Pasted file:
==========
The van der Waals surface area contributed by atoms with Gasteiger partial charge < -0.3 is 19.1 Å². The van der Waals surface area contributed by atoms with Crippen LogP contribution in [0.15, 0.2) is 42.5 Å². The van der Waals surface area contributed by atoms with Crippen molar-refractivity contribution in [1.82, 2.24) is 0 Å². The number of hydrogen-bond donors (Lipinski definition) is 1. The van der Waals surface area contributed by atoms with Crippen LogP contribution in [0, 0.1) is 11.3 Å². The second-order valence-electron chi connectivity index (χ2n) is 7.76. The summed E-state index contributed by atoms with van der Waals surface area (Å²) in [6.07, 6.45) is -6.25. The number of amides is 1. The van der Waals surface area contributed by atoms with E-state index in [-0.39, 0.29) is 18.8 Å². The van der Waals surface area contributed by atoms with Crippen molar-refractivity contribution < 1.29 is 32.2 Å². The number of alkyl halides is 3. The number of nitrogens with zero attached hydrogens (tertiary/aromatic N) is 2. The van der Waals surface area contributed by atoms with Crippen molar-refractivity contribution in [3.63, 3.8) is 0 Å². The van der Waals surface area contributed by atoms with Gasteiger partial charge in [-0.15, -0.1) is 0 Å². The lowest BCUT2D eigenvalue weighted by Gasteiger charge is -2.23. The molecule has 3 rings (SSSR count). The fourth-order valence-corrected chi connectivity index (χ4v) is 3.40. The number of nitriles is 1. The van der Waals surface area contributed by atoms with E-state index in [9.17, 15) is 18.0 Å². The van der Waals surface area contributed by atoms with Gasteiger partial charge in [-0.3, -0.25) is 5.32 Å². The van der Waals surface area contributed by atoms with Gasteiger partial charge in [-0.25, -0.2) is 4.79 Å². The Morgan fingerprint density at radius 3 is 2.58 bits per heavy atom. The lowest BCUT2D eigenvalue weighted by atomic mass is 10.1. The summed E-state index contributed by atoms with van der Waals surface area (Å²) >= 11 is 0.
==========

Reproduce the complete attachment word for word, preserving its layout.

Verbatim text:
The van der Waals surface area contributed by atoms with Gasteiger partial charge < -0.3 is 19.1 Å². The van der Waals surface area contributed by atoms with Crippen LogP contribution in [0.15, 0.2) is 42.5 Å². The van der Waals surface area contributed by atoms with Crippen molar-refractivity contribution in [1.82, 2.24) is 0 Å². The number of hydrogen-bond donors (Lipinski definition) is 1. The van der Waals surface area contributed by atoms with Crippen LogP contribution in [0, 0.1) is 11.3 Å². The second-order valence-electron chi connectivity index (χ2n) is 7.76. The summed E-state index contributed by atoms with van der Waals surface area (Å²) in [6.07, 6.45) is -6.25. The number of amides is 1. The van der Waals surface area contributed by atoms with E-state index in [-0.39, 0.29) is 18.8 Å². The van der Waals surface area contributed by atoms with Crippen molar-refractivity contribution < 1.29 is 32.2 Å². The number of alkyl halides is 3. The number of nitrogens with zero attached hydrogens (tertiary/aromatic N) is 2. The van der Waals surface area contributed by atoms with Crippen molar-refractivity contribution in [3.63, 3.8) is 0 Å². The van der Waals surface area contributed by atoms with Gasteiger partial charge in [-0.15, -0.1) is 0 Å². The lowest BCUT2D eigenvalue weighted by Gasteiger charge is -2.23. The molecule has 3 rings (SSSR count). The fourth-order valence-corrected chi connectivity index (χ4v) is 3.40. The number of nitriles is 1. The van der Waals surface area contributed by atoms with E-state index in [9.17, 15) is 18.0 Å². The van der Waals surface area contributed by atoms with Gasteiger partial charge in [-0.3, -0.25) is 5.32 Å². The van der Waals surface area contributed by atoms with Gasteiger partial charge in [-0.25, -0.2) is 4.79 Å². The Morgan fingerprint density at radius 3 is 2.58 bits per heavy atom. The lowest BCUT2D eigenvalue weighted by atomic mass is 10.1. The summed E-state index contributed by atoms with van der Waals surface area (Å²) >= 11 is 0.